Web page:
Pro-life group warns Republicans not to seek 'middle ground' on abortion

Rep. Nancy Mace, R-S.C., on NBC's 'Meet the Press' on Jan. 22, 2023.
Rep. Nancy Mace, R-S.C., on NBC's "Meet the Press" on Jan. 22, 2023. | Screengrab: YouTube/Meet the Press

A pro-life group is warning Republicans not to make concessions with their Democratic colleagues on any abortion legislation, asserting that there is no "middle ground" and appeasing the abortion lobby is a "losing political strategy."

This came after Rep. Nancy Mace, R-S.C., appeared on NBC's "Meet the Press" Sunday, on the 50th anniversary of the United States Supreme Court's Roe v. Wade decision that legalized abortion nationwide. Last year, the court overturned Roe as part of its Dobbs v. Jackson Women's Health Organization ruling, enabling each state to decide the legality of abortion.

Host Chuck Todd asked Mace whether she thought Roe constituted an acceptable "middle ground" for a national abortion policy. She rejected the idea of Roe as a "middle ground," stating that "Roe, if you look at the details, would have allowed abortion up until birth of the baby."

Get Our Latest News for FREE

Subscribe to get daily/weekly email with the top stories (plus special offers!) from The Christian Post. Be the first to know.

However, Mace detailed conversations she's had with "Republican and Democrat women" in her district, explaining that "swing voters are willing to find some middle ground here."

"Everyone recognizes abortion up until birth is not something that they want. At the same time, banning all abortions with zero exceptions isn't something people support," she said. Democrats' position on abortion, she added, is 24 weeks with "gestational limits," while Republicans support banning abortions after 12 to 15 weeks on average. "Can we find some middle ground around 20 weeks, for example?"

Mace responded to her own question, declaring, "I don't know if we can get there because both sides are really, really entrenched and I see that because I'm repeatedly attacked by pro-life groups even though I am pro-life." She reiterated her support for securing "concessions" on the issue of abortion and finding "middle ground" on behalf of the "vast majority of people I represent." 

Mace's congressional district, while more competitive than other districts in South Carolina that strongly favor one party or the other, supported former President Donald Trump by nine points in the 2020 presidential election. Her comments about the possibility of achieving "middle ground" with congressional Democrats, who almost unanimously voted against the Born-Alive Abortion Survivors Protection Act, drew backlash from pro-life activists. 

Marjorie Dannenfelser, president of the pro-life group Susan B. Anthony Pro-Life America, issued a statement in response to Mace's comments on "Meet the Press."

“ ... Nancy Mace stated that she is pro-life while implying that her Democrat colleagues are currently willing to reach a national compromise on abortion. Yet she failed to mention that every Democrat except one just voted against a bill that would have required babies born alive after a failed abortion [to] receive basic health care rather than be left to die,” said Dannenfelser. 

“Being pro-life requires opposition to the destruction of children and tragic underestimation of women that abortion is — this is first and foremost a human rights issue. And failure to take a strong, coherent stand and contrast it with the extremism of the other side — for example by supporting a minimum national standard limiting abortions when unborn babies’ heartbeats can be detected or when they feel pain — is an abandonment of leadership. It’s also a losing political strategy as we saw in the midterm elections.”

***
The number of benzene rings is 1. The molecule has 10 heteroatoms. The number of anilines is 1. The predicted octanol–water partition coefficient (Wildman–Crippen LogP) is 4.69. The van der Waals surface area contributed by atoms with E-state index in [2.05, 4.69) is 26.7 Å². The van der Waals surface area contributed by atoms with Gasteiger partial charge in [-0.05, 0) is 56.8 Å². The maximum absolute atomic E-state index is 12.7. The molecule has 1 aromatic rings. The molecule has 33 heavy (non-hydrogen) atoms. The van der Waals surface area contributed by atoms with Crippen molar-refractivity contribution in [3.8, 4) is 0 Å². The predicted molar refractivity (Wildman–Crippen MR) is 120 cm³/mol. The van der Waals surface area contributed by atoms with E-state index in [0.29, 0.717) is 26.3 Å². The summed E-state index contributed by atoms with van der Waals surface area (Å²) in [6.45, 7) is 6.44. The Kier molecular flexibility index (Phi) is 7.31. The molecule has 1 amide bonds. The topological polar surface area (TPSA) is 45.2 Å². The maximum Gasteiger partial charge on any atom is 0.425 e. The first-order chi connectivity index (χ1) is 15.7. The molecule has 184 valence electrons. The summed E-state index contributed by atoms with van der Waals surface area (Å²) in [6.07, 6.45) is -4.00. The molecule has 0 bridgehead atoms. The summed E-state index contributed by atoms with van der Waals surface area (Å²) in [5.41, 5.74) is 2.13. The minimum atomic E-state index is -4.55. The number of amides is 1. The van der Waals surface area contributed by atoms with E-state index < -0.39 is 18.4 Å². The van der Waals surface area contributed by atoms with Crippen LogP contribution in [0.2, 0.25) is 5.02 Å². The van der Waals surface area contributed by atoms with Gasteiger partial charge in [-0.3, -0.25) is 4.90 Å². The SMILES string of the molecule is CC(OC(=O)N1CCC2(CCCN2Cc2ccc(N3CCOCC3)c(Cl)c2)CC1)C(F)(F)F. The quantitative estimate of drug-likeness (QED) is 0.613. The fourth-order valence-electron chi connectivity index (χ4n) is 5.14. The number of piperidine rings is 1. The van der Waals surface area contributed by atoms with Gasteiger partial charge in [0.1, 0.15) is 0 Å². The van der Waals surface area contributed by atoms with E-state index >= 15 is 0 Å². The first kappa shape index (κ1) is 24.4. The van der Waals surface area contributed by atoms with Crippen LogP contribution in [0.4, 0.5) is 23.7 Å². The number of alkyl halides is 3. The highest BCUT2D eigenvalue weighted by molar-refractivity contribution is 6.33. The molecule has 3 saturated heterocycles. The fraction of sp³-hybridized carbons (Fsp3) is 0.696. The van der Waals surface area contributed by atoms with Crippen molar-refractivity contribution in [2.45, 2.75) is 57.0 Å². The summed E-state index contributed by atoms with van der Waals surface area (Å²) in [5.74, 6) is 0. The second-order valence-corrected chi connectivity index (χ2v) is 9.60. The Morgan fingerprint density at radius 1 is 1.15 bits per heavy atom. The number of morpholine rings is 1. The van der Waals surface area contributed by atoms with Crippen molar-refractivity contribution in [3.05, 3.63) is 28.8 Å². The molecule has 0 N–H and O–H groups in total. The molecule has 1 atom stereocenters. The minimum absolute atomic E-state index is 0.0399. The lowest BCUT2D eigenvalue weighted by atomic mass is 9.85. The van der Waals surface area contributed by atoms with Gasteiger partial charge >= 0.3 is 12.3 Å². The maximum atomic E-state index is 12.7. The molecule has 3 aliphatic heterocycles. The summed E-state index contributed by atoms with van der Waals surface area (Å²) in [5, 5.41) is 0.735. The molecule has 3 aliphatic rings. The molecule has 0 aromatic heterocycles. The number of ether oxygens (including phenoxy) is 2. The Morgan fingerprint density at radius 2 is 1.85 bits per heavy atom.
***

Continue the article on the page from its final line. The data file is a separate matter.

Concerns about the impact of the abortion issue on the results of the 2022 midterm elections loomed large in Mace's discussion with Todd. Republicans secured a razor-thin majority in the U.S. House of Representatives, controlling 222 seats to Democrats' 213. In the Senate, Democrats actually gained a seat, holding onto the majority.

While Susan B. Anthony Pro-Life America has repeatedly insisted that attempts to ignore or downplay the abortion issue cost Republicans seats in the midterms, Mace contended that failure to embrace a middle ground on abortion explained the Republicans' disappointing results in the midterms: "It's the reason why didn't get more of a majority. We should have had a dozen or two-dozen seat majority this legislative session but we don't because this was one of the issues that was top of mind for swing voters."

Former President Donald Trump has offered a similar assessment of the midterms, asserting in a statement on Truth Social earlier this month that "it was the 'abortion issue,' poorly handled by many Republicans, especially those that firmly insisted on No Exceptions, even in the case of Rape, Incest, or Life of the Mother, that lost large numbers of voters."

Susan B. Anthony Pro-Life America rejected the former president's analysis, however. 

"The approach to winning on abortion in federal races, proven for a decade is this: state clearly the ambitious consensus pro-life view on abortion and contrast that with the extreme view of Democrat opponents," the organization maintained in a statement released at the time. "We look forward to hearing that position fully articulated by Mr. Trump and all presidential candidates." 

Ryan Foley is a reporter for The Christian Post. He can be reached at:

Was this article helpful?

Help keep The Christian Post free for everyone.

By making a recurring donation or a one-time donation of any amount, you're helping to keep CP's articles free and accessible for everyone.

We’re sorry to hear that.

Hope you’ll give us another try and check out some other articles. Return to homepage.

Most Popular

More Articles